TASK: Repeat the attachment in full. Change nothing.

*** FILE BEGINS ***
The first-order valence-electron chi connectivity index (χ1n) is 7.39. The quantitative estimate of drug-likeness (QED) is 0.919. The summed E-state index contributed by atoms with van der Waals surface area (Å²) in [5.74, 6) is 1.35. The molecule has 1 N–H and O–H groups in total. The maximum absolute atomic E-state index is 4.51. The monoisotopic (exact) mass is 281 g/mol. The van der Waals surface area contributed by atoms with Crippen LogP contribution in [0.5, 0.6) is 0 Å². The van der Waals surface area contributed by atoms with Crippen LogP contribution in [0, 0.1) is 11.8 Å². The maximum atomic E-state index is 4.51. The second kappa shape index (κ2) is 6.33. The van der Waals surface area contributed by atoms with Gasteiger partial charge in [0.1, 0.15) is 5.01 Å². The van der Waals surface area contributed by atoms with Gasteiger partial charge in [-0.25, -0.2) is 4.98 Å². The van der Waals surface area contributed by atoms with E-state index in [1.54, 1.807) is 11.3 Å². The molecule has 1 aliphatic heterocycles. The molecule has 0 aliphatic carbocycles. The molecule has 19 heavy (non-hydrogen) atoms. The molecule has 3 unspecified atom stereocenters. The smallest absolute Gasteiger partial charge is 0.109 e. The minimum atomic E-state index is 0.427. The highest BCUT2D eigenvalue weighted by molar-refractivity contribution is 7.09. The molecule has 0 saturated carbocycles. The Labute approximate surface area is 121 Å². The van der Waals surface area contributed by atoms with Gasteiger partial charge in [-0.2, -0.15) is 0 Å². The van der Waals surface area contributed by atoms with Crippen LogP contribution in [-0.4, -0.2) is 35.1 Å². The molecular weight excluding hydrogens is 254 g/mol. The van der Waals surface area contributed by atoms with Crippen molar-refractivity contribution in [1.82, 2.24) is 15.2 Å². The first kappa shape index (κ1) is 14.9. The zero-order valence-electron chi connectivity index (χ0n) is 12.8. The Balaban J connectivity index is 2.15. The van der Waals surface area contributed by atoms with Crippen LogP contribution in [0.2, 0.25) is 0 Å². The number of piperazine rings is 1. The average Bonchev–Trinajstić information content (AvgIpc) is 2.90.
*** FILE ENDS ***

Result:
The first-order valence-electron chi connectivity index (χ1n) is 7.39. The quantitative estimate of drug-likeness (QED) is 0.919. The summed E-state index contributed by atoms with van der Waals surface area (Å²) in [5.74, 6) is 1.35. The molecule has 1 N–H and O–H groups in total. The maximum absolute atomic E-state index is 4.51. The monoisotopic (exact) mass is 281 g/mol. The van der Waals surface area contributed by atoms with Crippen LogP contribution in [0.5, 0.6) is 0 Å². The van der Waals surface area contributed by atoms with Crippen LogP contribution in [0, 0.1) is 11.8 Å². The maximum atomic E-state index is 4.51. The second kappa shape index (κ2) is 6.33. The van der Waals surface area contributed by atoms with Gasteiger partial charge in [0.1, 0.15) is 5.01 Å². The van der Waals surface area contributed by atoms with Gasteiger partial charge in [-0.25, -0.2) is 4.98 Å². The van der Waals surface area contributed by atoms with E-state index in [1.54, 1.807) is 11.3 Å². The molecule has 1 aliphatic heterocycles. The molecule has 0 aliphatic carbocycles. The molecule has 19 heavy (non-hydrogen) atoms. The molecule has 3 unspecified atom stereocenters. The smallest absolute Gasteiger partial charge is 0.109 e. The minimum atomic E-state index is 0.427. The highest BCUT2D eigenvalue weighted by molar-refractivity contribution is 7.09. The molecule has 0 saturated carbocycles. The Labute approximate surface area is 121 Å². The van der Waals surface area contributed by atoms with Gasteiger partial charge in [-0.2, -0.15) is 0 Å². The van der Waals surface area contributed by atoms with Crippen LogP contribution in [-0.4, -0.2) is 35.1 Å². The molecular weight excluding hydrogens is 254 g/mol. The van der Waals surface area contributed by atoms with Crippen molar-refractivity contribution in [1.82, 2.24) is 15.2 Å². The first kappa shape index (κ1) is 14.9. The zero-order valence-electron chi connectivity index (χ0n) is 12.8. The Balaban J connectivity index is 2.15. The van der Waals surface area contributed by atoms with Crippen LogP contribution in [0.2, 0.25) is 0 Å². The number of piperazine rings is 1. The average Bonchev–Trinajstić information content (AvgIpc) is 2.90.